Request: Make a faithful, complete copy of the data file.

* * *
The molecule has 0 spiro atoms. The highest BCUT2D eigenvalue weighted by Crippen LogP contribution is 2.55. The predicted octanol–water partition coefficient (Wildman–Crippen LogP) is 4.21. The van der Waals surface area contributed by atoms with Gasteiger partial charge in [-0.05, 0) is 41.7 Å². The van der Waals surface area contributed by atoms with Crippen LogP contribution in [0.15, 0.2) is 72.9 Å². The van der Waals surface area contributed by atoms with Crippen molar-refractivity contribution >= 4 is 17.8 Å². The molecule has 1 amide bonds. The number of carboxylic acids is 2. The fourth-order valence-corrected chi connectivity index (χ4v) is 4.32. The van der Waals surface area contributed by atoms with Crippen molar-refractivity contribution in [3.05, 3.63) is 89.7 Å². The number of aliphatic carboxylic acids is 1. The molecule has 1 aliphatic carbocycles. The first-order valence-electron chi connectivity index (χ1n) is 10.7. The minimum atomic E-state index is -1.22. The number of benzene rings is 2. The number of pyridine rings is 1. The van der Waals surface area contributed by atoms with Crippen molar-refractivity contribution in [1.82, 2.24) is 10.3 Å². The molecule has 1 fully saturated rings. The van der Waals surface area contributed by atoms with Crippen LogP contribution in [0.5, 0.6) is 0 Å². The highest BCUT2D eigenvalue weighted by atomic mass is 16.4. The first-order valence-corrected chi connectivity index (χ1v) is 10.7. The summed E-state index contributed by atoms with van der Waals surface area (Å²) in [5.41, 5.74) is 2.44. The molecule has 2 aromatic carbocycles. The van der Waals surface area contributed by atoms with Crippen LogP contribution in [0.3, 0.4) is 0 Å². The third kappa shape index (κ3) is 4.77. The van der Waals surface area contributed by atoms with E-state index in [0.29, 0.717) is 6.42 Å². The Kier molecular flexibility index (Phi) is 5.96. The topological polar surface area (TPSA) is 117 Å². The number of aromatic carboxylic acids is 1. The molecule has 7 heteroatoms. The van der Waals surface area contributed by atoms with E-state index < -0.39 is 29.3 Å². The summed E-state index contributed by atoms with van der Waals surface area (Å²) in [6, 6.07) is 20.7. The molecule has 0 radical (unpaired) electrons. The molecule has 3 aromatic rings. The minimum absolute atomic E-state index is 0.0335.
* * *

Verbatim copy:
The molecule has 0 spiro atoms. The highest BCUT2D eigenvalue weighted by Crippen LogP contribution is 2.55. The predicted octanol–water partition coefficient (Wildman–Crippen LogP) is 4.21. The van der Waals surface area contributed by atoms with Gasteiger partial charge in [-0.05, 0) is 41.7 Å². The van der Waals surface area contributed by atoms with Crippen LogP contribution in [0.15, 0.2) is 72.9 Å². The van der Waals surface area contributed by atoms with Crippen molar-refractivity contribution >= 4 is 17.8 Å². The molecule has 1 amide bonds. The number of carboxylic acids is 2. The fourth-order valence-corrected chi connectivity index (χ4v) is 4.32. The van der Waals surface area contributed by atoms with Crippen molar-refractivity contribution in [3.05, 3.63) is 89.7 Å². The number of aliphatic carboxylic acids is 1. The molecule has 1 aliphatic carbocycles. The first-order valence-electron chi connectivity index (χ1n) is 10.7. The minimum atomic E-state index is -1.22. The number of benzene rings is 2. The number of pyridine rings is 1. The van der Waals surface area contributed by atoms with Crippen molar-refractivity contribution in [1.82, 2.24) is 10.3 Å². The molecule has 1 fully saturated rings. The van der Waals surface area contributed by atoms with Crippen LogP contribution in [0.5, 0.6) is 0 Å². The highest BCUT2D eigenvalue weighted by atomic mass is 16.4. The first-order valence-corrected chi connectivity index (χ1v) is 10.7. The summed E-state index contributed by atoms with van der Waals surface area (Å²) in [5.41, 5.74) is 2.44. The molecule has 2 aromatic carbocycles. The van der Waals surface area contributed by atoms with Crippen LogP contribution in [0.3, 0.4) is 0 Å². The third kappa shape index (κ3) is 4.77. The van der Waals surface area contributed by atoms with E-state index in [0.29, 0.717) is 6.42 Å². The Kier molecular flexibility index (Phi) is 5.96. The topological polar surface area (TPSA) is 117 Å². The number of aromatic carboxylic acids is 1. The molecule has 7 heteroatoms. The van der Waals surface area contributed by atoms with E-state index < -0.39 is 29.3 Å². The summed E-state index contributed by atoms with van der Waals surface area (Å²) in [6, 6.07) is 20.7. The molecule has 0 radical (unpaired) electrons. The molecule has 3 aromatic rings. The minimum absolute atomic E-state index is 0.0335.